“God proved his love for us that while we were still sinners, Christ died for us.” (Rom 5:8)
On this third Sunday of Lent, the Gospel of John tells us how the Samaritan woman—having found in Jesus the “living water” she had longed for—left her jar of water by the well (John 4:28). Like this woman, the stubborn Israelites in the first reading, who are dying of thirst in the desert, have been led to a rock (Exod 17:6). Perhaps we can think of this rock as Christ himself, stricken and afflicted on the cross but gushing forth with life-giving water, making it possible for God’s people to cross over the barren desert of hatred, sin and death into the promised land of fullness of life. Dear sisters and brothers in Christ—let us not allow our wells to be poisoned by bitter water; let us uphold the sanctity of life and make a stand against death penalty.
We are not deaf to the cries of the victims of heinous crimes. The victims and their victimizers are both our brothers and sisters. The victim and the opressor are both children of God. To the guilty we offer a challenge to repent and repair the harm of their sins. To the grieving victims, we offer our love, our compassion, our hope.
On the day the death penalty law was repealed by the Philippine Congress on June 24, 2006, the lights were turned on in the colosseum in Rome. History tells us how many people–among them, countless Christian martyrs–were publicly executed in that infamous arena. Perhaps to erase the darkness of inhumanity that the said colosseum has been associated with, the citizens of Rome have since made it a point to have it illuminated, each time another country decides to repeal its capital punishment law. Each illumination has been made to symbolize another advancement in human civilization. Are we to reverse that advancement by restoring death penalty again in the Philippines?
It was Ash Wednesday when members of the lower house, on the second reading of the death penalty bill, outvoted by voice-voting the nays with their ayes. Ironically, they were captured on television shouting in favor of death with their foreheads marked with crosses made of ashes. Could they have forgotten what that cross meant? Could they have missed out the contradiction between their vote and the crosses on their foreheads, which were supposed to serve as a loud statement of faith in the God who, for love of us, chose to give up his life for our salvation, rather than see us perish (John 3:16)?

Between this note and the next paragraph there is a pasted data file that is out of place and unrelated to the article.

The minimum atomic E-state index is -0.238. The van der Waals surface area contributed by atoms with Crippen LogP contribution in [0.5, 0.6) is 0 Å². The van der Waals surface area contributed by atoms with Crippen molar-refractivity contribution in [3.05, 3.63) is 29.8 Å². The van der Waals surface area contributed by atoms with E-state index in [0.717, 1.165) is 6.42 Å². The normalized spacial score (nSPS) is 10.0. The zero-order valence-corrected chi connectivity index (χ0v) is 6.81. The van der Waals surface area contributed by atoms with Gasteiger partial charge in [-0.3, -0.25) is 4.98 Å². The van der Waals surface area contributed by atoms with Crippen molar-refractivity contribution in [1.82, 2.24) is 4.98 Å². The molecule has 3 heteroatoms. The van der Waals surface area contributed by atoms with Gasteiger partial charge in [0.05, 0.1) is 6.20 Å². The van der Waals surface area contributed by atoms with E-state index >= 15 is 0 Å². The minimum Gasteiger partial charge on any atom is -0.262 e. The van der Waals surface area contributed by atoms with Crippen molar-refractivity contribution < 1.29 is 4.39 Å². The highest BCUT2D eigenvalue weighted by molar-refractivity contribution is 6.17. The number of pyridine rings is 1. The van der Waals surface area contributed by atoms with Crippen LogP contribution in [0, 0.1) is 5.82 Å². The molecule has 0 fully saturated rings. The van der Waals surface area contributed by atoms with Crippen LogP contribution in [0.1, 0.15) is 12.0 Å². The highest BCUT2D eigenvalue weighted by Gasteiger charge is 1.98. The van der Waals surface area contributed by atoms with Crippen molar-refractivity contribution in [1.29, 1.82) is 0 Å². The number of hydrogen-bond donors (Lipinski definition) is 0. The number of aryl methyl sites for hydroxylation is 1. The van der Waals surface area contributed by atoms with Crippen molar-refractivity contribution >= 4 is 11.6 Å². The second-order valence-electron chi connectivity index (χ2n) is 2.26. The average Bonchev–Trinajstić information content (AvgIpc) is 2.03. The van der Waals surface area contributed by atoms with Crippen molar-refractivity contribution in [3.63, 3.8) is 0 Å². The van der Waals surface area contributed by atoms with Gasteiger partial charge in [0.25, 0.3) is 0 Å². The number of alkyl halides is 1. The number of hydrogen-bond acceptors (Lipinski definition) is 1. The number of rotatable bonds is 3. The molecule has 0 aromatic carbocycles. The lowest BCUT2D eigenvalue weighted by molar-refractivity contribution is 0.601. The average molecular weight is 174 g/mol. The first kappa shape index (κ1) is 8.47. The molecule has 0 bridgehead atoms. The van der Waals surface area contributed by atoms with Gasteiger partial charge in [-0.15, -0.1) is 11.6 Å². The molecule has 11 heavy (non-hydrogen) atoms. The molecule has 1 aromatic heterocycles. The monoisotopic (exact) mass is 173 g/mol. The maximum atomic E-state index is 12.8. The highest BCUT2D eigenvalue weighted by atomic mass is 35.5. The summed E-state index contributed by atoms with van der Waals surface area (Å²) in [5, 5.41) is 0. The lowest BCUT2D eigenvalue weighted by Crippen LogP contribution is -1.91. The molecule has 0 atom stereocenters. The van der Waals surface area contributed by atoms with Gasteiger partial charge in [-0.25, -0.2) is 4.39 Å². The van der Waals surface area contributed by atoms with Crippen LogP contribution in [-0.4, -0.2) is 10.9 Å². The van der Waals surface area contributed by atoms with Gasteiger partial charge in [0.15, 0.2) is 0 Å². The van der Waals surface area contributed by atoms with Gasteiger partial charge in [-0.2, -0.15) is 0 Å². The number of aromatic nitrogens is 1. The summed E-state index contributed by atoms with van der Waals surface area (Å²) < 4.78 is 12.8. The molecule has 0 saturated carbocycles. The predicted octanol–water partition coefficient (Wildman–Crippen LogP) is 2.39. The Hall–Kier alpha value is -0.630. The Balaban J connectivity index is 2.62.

No doubt, death penalty has been in existence in many countries all over the world. It is often justified by a principle of justice based on retribution–“an eye for an eye, a tooth for a tooth” (Matthew 5:3), which Jesus challenged and replaced with the higher principle of non-retaliation of evil for evil, with justice founded on mercy (Luke 6:36). We know from history how capital punishment has so often been used by repressive governments as a way of stifling dissent, or of eliminating those whom they regarded as threats to their hold on political power. Think, for instance why Herod Antipas had John the Baptist beheaded, or why Pilate had Jesus crucified. Think of the thousands of Christian martyrs who were put to death for sheer hatred for the faith.
To the people who use the Bible to defend death penalty, need we point out how many other crimes against humanity have been justified, using the same Bible? We humbly enjoin them to interpret the Scriptures properly, to read them as a progressive revelation of God’s will to humankind, with its ultimate fulfillment in Jesus Christ, God’s definitive Word to the world. He came “not to abolish the law but to bring it to fulfillment” (Matthew 5:17). Jesus was never an advocate of any form of “legal killing”. He defended the adulterous woman against those who demanded her blood and challenged those who were without sin among them to be the first to cast a stone on her (John 8:7).
Even with the best of intentions, capital punishment has never been proven effective as a deterrent to crime. Obviously it is easier to eliminate criminals than to get rid of the root causes of criminality in society. Capital punishment and a flawed legal system are always a lethal mix. And since in any human society there is never a guarantee of a flawless legal system, there is always the great likelihood that those without capital will get the punishment more quickly because it is they who cannot afford a good lawyer and a guarantee of due process. As a law, death penalty directly contradicts the principle of inalienability of the basic human right to life, which is enshrined in most constitutions of countries that signed the universal declaration of human rights.
Let us pray fervently for the legislators of our country as they prepare to vote on death penalty in the Philippine Senate. Let us offer all our Masses for them, asking our Crucified Lord who offered his whole life, body and blood, for the salvation of sinners, to touch their consciences and lead them to abolish capital punishment once and for all.
From the Catholic Bishops’ Conference of the Philippines, 19 March 2017, Third Sunday of Lent.
+ SOCRATES B. VILLEGAS, D.D.
Archbishop of Lingayen Dagupan
President, Catholic Bishops’ Conference of the Philippines
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